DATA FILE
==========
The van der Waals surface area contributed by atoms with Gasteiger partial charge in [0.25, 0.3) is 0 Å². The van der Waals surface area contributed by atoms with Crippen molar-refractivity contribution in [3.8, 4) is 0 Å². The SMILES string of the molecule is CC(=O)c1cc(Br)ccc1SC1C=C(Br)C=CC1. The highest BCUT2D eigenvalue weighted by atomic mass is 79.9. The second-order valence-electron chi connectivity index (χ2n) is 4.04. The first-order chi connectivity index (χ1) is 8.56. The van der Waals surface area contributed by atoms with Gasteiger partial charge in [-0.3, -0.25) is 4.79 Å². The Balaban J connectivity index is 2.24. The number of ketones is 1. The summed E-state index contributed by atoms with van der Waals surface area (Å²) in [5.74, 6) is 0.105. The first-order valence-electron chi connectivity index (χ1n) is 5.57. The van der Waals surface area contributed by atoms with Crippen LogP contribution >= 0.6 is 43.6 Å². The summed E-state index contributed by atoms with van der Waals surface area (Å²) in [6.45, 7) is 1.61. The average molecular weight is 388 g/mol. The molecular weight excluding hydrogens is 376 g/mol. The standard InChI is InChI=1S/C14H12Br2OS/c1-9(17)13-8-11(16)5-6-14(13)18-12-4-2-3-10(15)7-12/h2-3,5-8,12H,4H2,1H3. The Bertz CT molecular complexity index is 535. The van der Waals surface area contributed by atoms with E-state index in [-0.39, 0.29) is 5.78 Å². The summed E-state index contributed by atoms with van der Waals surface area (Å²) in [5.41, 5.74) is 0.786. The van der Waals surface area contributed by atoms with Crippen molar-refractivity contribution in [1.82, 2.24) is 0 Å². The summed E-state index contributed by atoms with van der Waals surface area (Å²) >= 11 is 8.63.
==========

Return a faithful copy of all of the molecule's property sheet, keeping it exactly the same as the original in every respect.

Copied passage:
The van der Waals surface area contributed by atoms with Gasteiger partial charge in [0.25, 0.3) is 0 Å². The van der Waals surface area contributed by atoms with Crippen molar-refractivity contribution in [3.8, 4) is 0 Å². The SMILES string of the molecule is CC(=O)c1cc(Br)ccc1SC1C=C(Br)C=CC1. The highest BCUT2D eigenvalue weighted by atomic mass is 79.9. The second-order valence-electron chi connectivity index (χ2n) is 4.04. The first-order chi connectivity index (χ1) is 8.56. The van der Waals surface area contributed by atoms with Gasteiger partial charge in [-0.3, -0.25) is 4.79 Å². The Balaban J connectivity index is 2.24. The number of ketones is 1. The summed E-state index contributed by atoms with van der Waals surface area (Å²) in [5.74, 6) is 0.105. The first-order valence-electron chi connectivity index (χ1n) is 5.57. The van der Waals surface area contributed by atoms with Crippen LogP contribution >= 0.6 is 43.6 Å². The summed E-state index contributed by atoms with van der Waals surface area (Å²) in [6.45, 7) is 1.61. The average molecular weight is 388 g/mol. The molecular weight excluding hydrogens is 376 g/mol. The standard InChI is InChI=1S/C14H12Br2OS/c1-9(17)13-8-11(16)5-6-14(13)18-12-4-2-3-10(15)7-12/h2-3,5-8,12H,4H2,1H3. The Bertz CT molecular complexity index is 535. The van der Waals surface area contributed by atoms with E-state index in [-0.39, 0.29) is 5.78 Å². The summed E-state index contributed by atoms with van der Waals surface area (Å²) in [5.41, 5.74) is 0.786. The van der Waals surface area contributed by atoms with Crippen molar-refractivity contribution in [1.82, 2.24) is 0 Å². The summed E-state index contributed by atoms with van der Waals surface area (Å²) >= 11 is 8.63.